Friday, September 14, 2007

Dead Fish at Jasper-Pulaski Game Reserve

In readiness for our son to start Tiger Cubs, we took him on a little fishing trip to the Jasper-Pulaski Game Reserve the day before school began. He had one of those cute little zebco-type rod and reel kits, and we sat back to watch (waaaaay back sometimes) as he practiced casting.

The heat was sweltering, a day during that heat wave that hit all of us late last month. Needless to say, it wasn't long before our little guy tired of his adventure. Instead, he wanted to go on a short hike through the bush to the old wooden "tower" at another small lake location.

The welcome shade from the trees enticed us to agree... and off we went.

Entering the first area, however, we were shocked at what we discovered -- hundreds and hundreds of dead fish. Some were laying on the banks, most were floating throughout the small lake (pond, really), and the smell -- UGH!

There were dead, rotting fish carcasses all over the lake and shore areas. Hundreds of them... At one point, a Kingfisher bird swooped down to snatch up a small fish. Not sure if it was one of the dead fish, or one of the few remaining small bass struggling to stay alive.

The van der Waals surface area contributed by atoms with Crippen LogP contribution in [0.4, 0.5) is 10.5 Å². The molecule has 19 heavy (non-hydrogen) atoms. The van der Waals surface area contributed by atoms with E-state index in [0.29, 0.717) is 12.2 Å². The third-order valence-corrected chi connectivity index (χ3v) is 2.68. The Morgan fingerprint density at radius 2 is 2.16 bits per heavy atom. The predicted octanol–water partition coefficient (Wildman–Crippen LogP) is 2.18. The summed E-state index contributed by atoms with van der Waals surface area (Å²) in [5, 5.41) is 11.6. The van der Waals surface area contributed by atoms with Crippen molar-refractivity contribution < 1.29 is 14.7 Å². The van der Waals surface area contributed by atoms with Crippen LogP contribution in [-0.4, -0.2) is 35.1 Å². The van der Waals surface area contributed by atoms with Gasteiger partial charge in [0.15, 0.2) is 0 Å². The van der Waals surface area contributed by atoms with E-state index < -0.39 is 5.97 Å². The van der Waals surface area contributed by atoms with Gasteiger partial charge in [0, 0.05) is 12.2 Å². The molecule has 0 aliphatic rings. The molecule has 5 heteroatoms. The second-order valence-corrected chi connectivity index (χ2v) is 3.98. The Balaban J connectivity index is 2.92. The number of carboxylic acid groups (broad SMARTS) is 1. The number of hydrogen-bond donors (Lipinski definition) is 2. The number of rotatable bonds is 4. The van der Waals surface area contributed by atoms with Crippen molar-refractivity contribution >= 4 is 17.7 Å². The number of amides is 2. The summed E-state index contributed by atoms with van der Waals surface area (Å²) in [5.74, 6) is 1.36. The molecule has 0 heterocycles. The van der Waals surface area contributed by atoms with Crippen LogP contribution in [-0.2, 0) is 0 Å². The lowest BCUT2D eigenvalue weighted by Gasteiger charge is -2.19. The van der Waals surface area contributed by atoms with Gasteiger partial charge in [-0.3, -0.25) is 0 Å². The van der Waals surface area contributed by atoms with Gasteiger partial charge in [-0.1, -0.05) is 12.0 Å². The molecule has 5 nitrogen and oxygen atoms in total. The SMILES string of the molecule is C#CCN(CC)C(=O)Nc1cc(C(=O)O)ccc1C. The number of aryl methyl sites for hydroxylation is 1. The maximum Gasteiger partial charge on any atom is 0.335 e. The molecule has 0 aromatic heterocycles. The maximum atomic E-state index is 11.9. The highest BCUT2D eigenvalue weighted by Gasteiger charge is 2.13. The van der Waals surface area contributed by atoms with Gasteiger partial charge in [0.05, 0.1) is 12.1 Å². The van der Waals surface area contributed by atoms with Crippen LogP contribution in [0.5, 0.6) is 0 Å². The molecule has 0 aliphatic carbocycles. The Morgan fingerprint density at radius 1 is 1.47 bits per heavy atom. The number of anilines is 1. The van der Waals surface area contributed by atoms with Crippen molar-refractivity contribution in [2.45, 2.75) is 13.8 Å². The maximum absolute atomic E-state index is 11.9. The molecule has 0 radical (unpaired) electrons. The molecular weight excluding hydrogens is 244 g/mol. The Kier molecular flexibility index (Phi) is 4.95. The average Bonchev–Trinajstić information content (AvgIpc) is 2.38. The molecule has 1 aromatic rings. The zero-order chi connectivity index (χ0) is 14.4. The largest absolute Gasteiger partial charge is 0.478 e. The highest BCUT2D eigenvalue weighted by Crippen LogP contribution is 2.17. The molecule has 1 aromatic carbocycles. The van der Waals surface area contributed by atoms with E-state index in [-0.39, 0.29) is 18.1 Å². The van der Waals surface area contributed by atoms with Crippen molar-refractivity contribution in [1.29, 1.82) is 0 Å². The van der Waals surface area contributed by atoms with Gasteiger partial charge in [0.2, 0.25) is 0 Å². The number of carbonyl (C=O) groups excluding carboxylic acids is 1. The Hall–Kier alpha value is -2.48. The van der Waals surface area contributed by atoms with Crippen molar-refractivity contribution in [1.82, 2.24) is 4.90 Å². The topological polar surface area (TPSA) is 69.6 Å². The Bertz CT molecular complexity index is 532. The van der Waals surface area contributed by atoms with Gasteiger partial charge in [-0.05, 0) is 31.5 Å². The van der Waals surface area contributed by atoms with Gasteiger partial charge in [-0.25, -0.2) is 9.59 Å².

This was not natural at all.

We're not certain, but it looked to us like the Reserve had recently had all the lilly pads sprayed, since we could see what looked like "trails" through the thick weed patches. We'd also seen some type of "Aquatic Management" trucks passing by our home a few days before.

In any event, our son learned some valuable lessons regarding the environment, ecosystems and more that day.

It's a pity to think that a 7 year old child can understand more about protecting our environment than the people in charge of nurturing and safeguarding our State Reserves and Wetlands. That's pretty sad in my humble opinion.

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